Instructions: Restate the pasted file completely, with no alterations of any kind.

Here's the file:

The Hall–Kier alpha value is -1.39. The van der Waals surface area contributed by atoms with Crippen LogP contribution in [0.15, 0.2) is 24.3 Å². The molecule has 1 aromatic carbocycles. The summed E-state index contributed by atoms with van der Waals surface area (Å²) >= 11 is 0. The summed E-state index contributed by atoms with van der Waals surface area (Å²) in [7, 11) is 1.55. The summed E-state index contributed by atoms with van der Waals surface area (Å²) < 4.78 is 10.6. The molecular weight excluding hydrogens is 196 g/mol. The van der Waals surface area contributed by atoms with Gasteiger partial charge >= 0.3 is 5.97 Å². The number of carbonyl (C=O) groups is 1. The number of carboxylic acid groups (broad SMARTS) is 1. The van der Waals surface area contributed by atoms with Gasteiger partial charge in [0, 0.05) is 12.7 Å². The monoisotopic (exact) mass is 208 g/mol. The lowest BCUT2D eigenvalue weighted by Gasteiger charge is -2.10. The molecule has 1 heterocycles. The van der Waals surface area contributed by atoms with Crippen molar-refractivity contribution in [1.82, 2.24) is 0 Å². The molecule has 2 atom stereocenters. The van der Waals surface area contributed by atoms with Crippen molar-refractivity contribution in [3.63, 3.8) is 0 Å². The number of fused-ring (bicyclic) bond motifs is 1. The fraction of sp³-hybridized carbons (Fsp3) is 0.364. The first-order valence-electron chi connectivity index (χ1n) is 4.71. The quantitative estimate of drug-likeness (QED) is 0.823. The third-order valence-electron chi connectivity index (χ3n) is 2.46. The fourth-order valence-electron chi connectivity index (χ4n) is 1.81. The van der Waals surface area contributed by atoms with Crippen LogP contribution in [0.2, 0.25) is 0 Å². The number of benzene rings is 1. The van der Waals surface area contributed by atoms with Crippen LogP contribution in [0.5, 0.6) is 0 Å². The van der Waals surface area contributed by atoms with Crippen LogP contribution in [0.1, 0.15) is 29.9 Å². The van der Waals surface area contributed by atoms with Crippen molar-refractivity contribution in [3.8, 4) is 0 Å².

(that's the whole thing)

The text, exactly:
The Hall–Kier alpha value is -1.39. The van der Waals surface area contributed by atoms with Crippen LogP contribution in [0.15, 0.2) is 24.3 Å². The molecule has 1 aromatic carbocycles. The summed E-state index contributed by atoms with van der Waals surface area (Å²) >= 11 is 0. The summed E-state index contributed by atoms with van der Waals surface area (Å²) in [7, 11) is 1.55. The summed E-state index contributed by atoms with van der Waals surface area (Å²) < 4.78 is 10.6. The molecular weight excluding hydrogens is 196 g/mol. The van der Waals surface area contributed by atoms with Gasteiger partial charge >= 0.3 is 5.97 Å². The number of carbonyl (C=O) groups is 1. The number of carboxylic acid groups (broad SMARTS) is 1. The van der Waals surface area contributed by atoms with Gasteiger partial charge in [0, 0.05) is 12.7 Å². The monoisotopic (exact) mass is 208 g/mol. The lowest BCUT2D eigenvalue weighted by Gasteiger charge is -2.10. The molecule has 1 heterocycles. The van der Waals surface area contributed by atoms with Crippen molar-refractivity contribution in [1.82, 2.24) is 0 Å². The molecule has 2 atom stereocenters. The van der Waals surface area contributed by atoms with Crippen molar-refractivity contribution in [3.63, 3.8) is 0 Å². The number of fused-ring (bicyclic) bond motifs is 1. The fraction of sp³-hybridized carbons (Fsp3) is 0.364. The first-order valence-electron chi connectivity index (χ1n) is 4.71. The quantitative estimate of drug-likeness (QED) is 0.823. The third-order valence-electron chi connectivity index (χ3n) is 2.46. The fourth-order valence-electron chi connectivity index (χ4n) is 1.81. The van der Waals surface area contributed by atoms with Crippen LogP contribution in [0.2, 0.25) is 0 Å². The number of benzene rings is 1. The van der Waals surface area contributed by atoms with Crippen LogP contribution in [0.5, 0.6) is 0 Å². The van der Waals surface area contributed by atoms with Crippen LogP contribution in [0.1, 0.15) is 29.9 Å². The van der Waals surface area contributed by atoms with Crippen molar-refractivity contribution in [3.8, 4) is 0 Å².